Carrying his books from one life into the next was nothing new to Zuckerman. He had left his family for Chicago in 1949 carrying in his suitcase the annotated works of Thomas Wolfe and Roget's Thesaurus. Four years later, age twenty, he left Chicago with five cartons of classics, bought secondhand out of his spending money, to be stored in his parents' attic while he served two years in the Army. In 1960, when he was divorced from Betsy, there were thirty cartons to be packed from the shelves no longer his; in 1965, when he was divorced from Virginia, there were just under sixty to cart away; in 1969, he left Bank Street with eighty-one boxes of books.
Another important discovery of our research was that memories of emotional and physical experiences are stored in the psyche not as isolated bits and pieces but in the form of complex constellations, which I call COEX systems (for "systems of condensed experience"). Each COEX system consists of emotionally charged memories from different periods of our lives; the common denominator that brings them together is that they share the same emotional quality or physical sensation. Each COEX may have many layers, each permeated by its central theme, sensations, and emotional qualities. Many times we can identify individual layers according to the different periods of the person's life.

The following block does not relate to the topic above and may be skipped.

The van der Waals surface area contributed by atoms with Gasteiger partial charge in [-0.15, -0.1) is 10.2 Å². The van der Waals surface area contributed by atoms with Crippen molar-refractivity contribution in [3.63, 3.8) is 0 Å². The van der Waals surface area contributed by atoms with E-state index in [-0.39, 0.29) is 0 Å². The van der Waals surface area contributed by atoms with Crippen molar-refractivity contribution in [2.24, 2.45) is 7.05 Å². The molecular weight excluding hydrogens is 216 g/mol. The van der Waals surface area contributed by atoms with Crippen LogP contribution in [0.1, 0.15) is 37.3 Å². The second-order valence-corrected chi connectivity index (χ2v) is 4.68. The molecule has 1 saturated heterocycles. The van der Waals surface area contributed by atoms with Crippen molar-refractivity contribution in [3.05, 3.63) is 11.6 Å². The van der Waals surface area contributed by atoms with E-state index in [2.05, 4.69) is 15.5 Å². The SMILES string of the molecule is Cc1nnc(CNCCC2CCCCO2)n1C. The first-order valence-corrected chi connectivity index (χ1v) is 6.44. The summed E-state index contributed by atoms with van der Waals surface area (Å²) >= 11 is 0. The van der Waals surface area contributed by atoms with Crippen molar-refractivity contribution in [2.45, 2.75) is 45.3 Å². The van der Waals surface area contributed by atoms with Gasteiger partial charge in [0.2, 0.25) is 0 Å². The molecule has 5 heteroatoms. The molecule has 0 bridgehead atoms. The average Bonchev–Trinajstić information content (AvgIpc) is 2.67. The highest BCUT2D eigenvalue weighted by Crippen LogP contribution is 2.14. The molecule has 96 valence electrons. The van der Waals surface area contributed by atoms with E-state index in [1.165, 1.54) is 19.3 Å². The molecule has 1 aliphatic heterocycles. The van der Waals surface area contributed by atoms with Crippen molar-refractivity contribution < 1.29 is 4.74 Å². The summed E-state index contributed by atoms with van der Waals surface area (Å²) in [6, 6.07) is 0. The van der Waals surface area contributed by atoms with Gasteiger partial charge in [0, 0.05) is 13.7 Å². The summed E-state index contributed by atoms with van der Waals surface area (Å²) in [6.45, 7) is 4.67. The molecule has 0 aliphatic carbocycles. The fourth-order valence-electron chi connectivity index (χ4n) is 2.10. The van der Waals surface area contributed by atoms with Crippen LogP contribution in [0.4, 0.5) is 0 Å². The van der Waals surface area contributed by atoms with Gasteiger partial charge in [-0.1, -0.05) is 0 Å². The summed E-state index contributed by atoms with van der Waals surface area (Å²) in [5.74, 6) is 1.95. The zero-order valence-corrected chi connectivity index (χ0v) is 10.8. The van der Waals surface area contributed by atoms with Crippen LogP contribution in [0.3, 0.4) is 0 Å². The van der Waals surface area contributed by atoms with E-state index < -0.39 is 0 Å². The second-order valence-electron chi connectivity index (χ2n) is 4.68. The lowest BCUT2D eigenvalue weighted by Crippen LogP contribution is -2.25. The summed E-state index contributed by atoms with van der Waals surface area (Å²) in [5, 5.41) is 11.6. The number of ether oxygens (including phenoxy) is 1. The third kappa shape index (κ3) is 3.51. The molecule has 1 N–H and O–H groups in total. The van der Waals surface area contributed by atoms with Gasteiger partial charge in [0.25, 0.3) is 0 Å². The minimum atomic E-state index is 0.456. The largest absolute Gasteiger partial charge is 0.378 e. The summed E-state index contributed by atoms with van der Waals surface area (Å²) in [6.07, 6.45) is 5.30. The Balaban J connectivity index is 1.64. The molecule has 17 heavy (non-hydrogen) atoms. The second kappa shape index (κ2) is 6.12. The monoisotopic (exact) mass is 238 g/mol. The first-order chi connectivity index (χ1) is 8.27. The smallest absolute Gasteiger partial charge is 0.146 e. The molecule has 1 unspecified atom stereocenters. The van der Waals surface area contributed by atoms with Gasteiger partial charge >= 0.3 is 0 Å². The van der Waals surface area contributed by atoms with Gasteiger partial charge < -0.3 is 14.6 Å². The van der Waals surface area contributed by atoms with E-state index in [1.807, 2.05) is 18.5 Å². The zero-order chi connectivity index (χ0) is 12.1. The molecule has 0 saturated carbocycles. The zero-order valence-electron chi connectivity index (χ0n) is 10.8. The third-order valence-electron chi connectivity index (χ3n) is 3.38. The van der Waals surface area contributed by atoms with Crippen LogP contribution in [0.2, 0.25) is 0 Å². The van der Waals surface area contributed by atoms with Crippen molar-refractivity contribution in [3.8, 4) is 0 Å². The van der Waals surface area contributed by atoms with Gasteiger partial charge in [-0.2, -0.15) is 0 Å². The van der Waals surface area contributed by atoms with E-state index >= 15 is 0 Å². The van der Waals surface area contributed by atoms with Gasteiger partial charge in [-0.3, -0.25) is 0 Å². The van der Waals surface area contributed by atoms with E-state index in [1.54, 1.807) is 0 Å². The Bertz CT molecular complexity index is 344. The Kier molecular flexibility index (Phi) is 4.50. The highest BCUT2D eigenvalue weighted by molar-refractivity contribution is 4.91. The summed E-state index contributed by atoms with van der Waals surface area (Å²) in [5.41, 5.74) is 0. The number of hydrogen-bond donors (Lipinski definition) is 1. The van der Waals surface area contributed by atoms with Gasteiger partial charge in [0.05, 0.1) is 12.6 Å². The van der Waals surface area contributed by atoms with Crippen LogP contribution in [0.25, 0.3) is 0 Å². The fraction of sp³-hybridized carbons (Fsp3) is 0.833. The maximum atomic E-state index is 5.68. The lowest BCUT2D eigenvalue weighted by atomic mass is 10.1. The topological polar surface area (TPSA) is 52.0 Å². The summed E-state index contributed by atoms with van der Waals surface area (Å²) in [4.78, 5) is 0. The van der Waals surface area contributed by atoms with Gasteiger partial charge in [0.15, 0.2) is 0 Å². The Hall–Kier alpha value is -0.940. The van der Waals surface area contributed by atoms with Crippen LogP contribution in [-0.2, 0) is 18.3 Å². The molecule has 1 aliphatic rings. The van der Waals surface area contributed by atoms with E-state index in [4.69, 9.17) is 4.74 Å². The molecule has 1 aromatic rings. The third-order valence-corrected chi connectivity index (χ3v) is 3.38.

He believed that life, true life, was something that was stored in music. True life was kept safe in the lines of Tchaikovsky's Eugene Onegin while you went out in the world and met the obligations required of you. Certainly he knew (though did not completely understand) that opera wasn't for everyone, but for everyone he hoped there was something. The records he cherished, the rare opportunities to see a live performance, those were the marks by which he gauged his ability to love.
Once someone dreams a dream, it can't just drop out of existence. But if the dreamer can't remember it, what becomes of it? It lives on in Fantastica, deep under earth. There are forgotten dreams stored in many layers. The deeper one digs, the closer they are. All Fantastica rests on a foundation of forgotten dreams.